Seward fisherman hopes to fill freezers for the needy this summer

Photo courtesy of Bob Candopoulos, Saltwater Safari Fishing Charters
Photo courtesy of Bob Candopoulos, Saltwater Safari Fishing Charters(KTUU)
Published: Mar. 27, 2020 at 5:41 PM AKDT
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Bob Candopoulos has a plan to help members of his community as they brace for impact with the threat of COVID-19 looming over the upcoming tourist season. A growing number of Alaskans are out of a job as workplaces close to slow the spread of the virus and Candopoulos is worried about the challenges that his town might face down the road. In response, the 'Saltwater Safari' fishing charter operator says he'll lend his boat, his gear and his time to fill the freezers of those who are in need- only asking that they cover the costs of fuel.

"First off, it's not free. I have to make sure expenses are covered," he told KTUU on Friday morning.

Candopolous has received hundreds of calls in the past week, many of which have been people requesting a slot on one of the trips; however, he says this offer is not meant to be a free trip for anyone who wants to go.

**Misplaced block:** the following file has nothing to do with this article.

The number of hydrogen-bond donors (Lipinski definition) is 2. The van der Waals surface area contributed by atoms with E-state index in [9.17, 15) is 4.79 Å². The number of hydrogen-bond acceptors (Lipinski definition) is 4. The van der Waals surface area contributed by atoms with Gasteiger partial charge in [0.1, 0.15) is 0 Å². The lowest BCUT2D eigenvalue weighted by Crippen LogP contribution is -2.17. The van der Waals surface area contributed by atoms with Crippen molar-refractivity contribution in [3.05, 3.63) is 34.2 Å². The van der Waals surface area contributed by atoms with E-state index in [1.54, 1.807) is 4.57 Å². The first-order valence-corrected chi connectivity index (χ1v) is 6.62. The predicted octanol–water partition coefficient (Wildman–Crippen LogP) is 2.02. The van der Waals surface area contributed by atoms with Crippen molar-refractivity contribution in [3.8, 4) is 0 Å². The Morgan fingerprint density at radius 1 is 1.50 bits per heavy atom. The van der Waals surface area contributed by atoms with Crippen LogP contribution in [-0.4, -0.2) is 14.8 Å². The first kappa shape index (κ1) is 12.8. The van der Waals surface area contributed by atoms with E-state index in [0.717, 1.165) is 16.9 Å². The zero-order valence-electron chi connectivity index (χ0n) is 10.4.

"This trip is going to be designed for people that are in bad shape. People that are hardest hit by the coronavirus. People in my community, in Seward, that are laid off," he said.

For that reason, people will not be able to call about booking a space on his fuel cost only trips. Instead, the captain will work with local churches to identify people who are most in need of food.

His boat, "The Legend," typically has space for 10-14 people, and Candopoulos estimates that he can run a day trip for about $800 in fuel. He feels that he can split that cost between needy passengers and in turn, get each of them 50-100 lbs of fish for the freezer - his way of easing the burdens that are likely to ahead for many who have lost work because of COVID-19. He plans to mostly focus on using these trips to provide food for families with children.

Candopoulos says he has also been contacted by charter operations in Valdez, Whittier, Homer and in his own town of Seward - who plan on providing similar services to their communities this summer as well. He's staying optimistic about whether his and other charter services will be able to salvage some of their summer business as well, but for now he's staying put at home and waiting to see what happens.

"I just want to help put some people at ease and the only way I know to do it is with my boats, and by fishing."

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